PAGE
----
The crisis of followership

Great Britain has a crisis of leadership. One main party now headed by an agit-prop Marxist; the other by a hapless prime minister, who has now quit, leaving the crazies to take over.

This prompted The Economist’s “Bagehot” columnist (covering Britain) to recall a long ago discussion about leadership — where management guru Peter Drucker said we actually need to think more about followership. (Here’s a link: https://www.economist.com/britain/2019/05/04/britains-followership-problem) If we don’t see great leaders like Lincoln, Churchill, and FDR, maybe it’s because followership has changed.

In America, Democratic party followers are riven between two opposing tendencies. One feels we need radicalism, blowing up the system. The other wants to seize the center ground, to return America to normalcy. Would-be leaders play to one or the other ethos, the gap seemingly unbridgeable. The followers want the leaders to follow them, not the other way around.

The Republicans’ situation is the opposite. They’re totally united, in following one leader — down the road to perdition.

Bagehot says politics works (or should) by politicians gaining authority from voters and using it to do the work of government. Authority had long been gained through followership, with three basic paradigms: voter deference to an elite; class solidarity; and perceived competence.

All three have broken down. The very idea of deference rankles. The idea of competence elicits laughs. And class consciousness has faded. The result is a collapse in legitimacy and a widening gap between leaders and followers.

Which, says Bagehot, “has sent new forces surging through the body politic.” Including know-it-all cynicism on the one hand and, on the other, sudden enthusiasms for radical nostrums. I would add the degeneration of political discourse into what looks more like team rivalry; color war rather than class war. Policies are only a thin veneer on what is really a cultural, tribal divide. Us-against-them, with winning all that matters. Trampling “the better angels of our nature.”

Meantime, Bagehot writes, the most dangerous motivator “is the combination of anger, disappointment and bloody-mindedness” — in a word, resentment. And Bagehot fears this politics of resentment will likely trump the politics of problem-solving for some time.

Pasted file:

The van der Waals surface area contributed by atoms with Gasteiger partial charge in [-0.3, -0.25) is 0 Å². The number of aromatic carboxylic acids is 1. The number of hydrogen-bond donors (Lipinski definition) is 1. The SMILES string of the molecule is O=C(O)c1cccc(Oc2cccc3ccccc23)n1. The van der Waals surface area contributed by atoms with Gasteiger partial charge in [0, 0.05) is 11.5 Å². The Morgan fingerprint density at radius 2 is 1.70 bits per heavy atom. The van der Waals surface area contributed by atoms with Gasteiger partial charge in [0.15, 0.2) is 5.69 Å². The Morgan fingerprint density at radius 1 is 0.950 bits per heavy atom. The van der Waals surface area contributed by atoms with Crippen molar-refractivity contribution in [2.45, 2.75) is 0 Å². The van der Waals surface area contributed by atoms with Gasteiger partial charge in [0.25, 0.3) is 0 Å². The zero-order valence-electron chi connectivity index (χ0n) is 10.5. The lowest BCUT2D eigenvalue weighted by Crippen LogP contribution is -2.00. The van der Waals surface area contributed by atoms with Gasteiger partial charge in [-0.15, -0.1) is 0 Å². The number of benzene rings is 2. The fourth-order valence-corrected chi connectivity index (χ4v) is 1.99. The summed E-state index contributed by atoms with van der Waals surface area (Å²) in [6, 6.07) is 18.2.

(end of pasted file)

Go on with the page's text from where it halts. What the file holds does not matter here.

Speaking of Trump — oddly, the column actually doesn’t. Yet obviously Trump’s election represented exactly what it talks about. A gotterdammerung of resentment and bloody-mindedness, when too many American voters threw responsible citizenship to the winds and plunged for its antithesis.

And of course the great irony: why expect such nihilism to achieve what (inchoately, confusedly) they sought? Surely a leap from the frying pan to the fire.

Indeed, Bagehot quotes the words people most commonly use in condemning politicians: “contemptible, disgraceful, parasitical, sleazy, traitorous.”

Remind you of anyone in particular?

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2 Responses to “The crisis of followership”

  1. cocobiskits Says:

    Reminds me of almost any politician of the last 15-20 years in UK, Canada, or US.

  2. Gregory Kipp Says:

    I’m pushing for the current crop of Democrat candidates to develop coherent, practical, effective policies to address some real issues, something Congress and our President seem incapable of doing. Policy development and implementation is needed in areas such as immigration and the southern border, jobs moving overseas and the hollowing out of the middle class, the unaffordable cost of healthcare, student debt, preservation of the natural world and climate change just for starters. And let’s face it — the “my way or the highway” approach to politics has proven itself completely ineffective. Both sides need to realize that neither is going to get everything they want, and everybody needs to work together to develop a compromise plan that is good for the Nation. This will require leadership from both sides of the aisle. Are their any individuals out there capable of filling the role?

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